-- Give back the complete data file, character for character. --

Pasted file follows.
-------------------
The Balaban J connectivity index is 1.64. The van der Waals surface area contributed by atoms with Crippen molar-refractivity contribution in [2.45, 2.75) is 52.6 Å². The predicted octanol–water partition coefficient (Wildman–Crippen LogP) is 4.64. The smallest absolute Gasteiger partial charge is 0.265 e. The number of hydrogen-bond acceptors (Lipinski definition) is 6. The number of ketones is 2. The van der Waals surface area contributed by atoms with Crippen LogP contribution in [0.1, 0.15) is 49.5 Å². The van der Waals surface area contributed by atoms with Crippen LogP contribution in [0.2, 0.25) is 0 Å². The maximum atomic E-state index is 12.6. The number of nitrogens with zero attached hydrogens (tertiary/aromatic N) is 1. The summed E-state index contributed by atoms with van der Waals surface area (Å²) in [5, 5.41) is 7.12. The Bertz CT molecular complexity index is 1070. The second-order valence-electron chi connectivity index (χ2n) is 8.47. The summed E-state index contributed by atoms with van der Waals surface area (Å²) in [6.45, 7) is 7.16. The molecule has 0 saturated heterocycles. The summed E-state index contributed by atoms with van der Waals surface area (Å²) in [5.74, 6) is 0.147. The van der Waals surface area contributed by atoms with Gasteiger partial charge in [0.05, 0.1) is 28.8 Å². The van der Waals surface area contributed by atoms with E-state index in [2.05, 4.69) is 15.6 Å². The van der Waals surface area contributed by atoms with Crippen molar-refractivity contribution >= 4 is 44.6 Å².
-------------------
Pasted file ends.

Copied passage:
The Balaban J connectivity index is 1.64. The van der Waals surface area contributed by atoms with Crippen molar-refractivity contribution in [2.45, 2.75) is 52.6 Å². The predicted octanol–water partition coefficient (Wildman–Crippen LogP) is 4.64. The smallest absolute Gasteiger partial charge is 0.265 e. The number of hydrogen-bond acceptors (Lipinski definition) is 6. The number of ketones is 2. The van der Waals surface area contributed by atoms with Crippen LogP contribution in [0.1, 0.15) is 49.5 Å². The van der Waals surface area contributed by atoms with Crippen LogP contribution in [0.2, 0.25) is 0 Å². The maximum atomic E-state index is 12.6. The number of nitrogens with zero attached hydrogens (tertiary/aromatic N) is 1. The summed E-state index contributed by atoms with van der Waals surface area (Å²) in [5, 5.41) is 7.12. The Bertz CT molecular complexity index is 1070. The second-order valence-electron chi connectivity index (χ2n) is 8.47. The summed E-state index contributed by atoms with van der Waals surface area (Å²) in [6.45, 7) is 7.16. The molecule has 0 saturated heterocycles. The summed E-state index contributed by atoms with van der Waals surface area (Å²) in [5.74, 6) is 0.147. The van der Waals surface area contributed by atoms with Gasteiger partial charge in [0.05, 0.1) is 28.8 Å². The van der Waals surface area contributed by atoms with E-state index in [2.05, 4.69) is 15.6 Å². The van der Waals surface area contributed by atoms with Crippen molar-refractivity contribution >= 4 is 44.6 Å².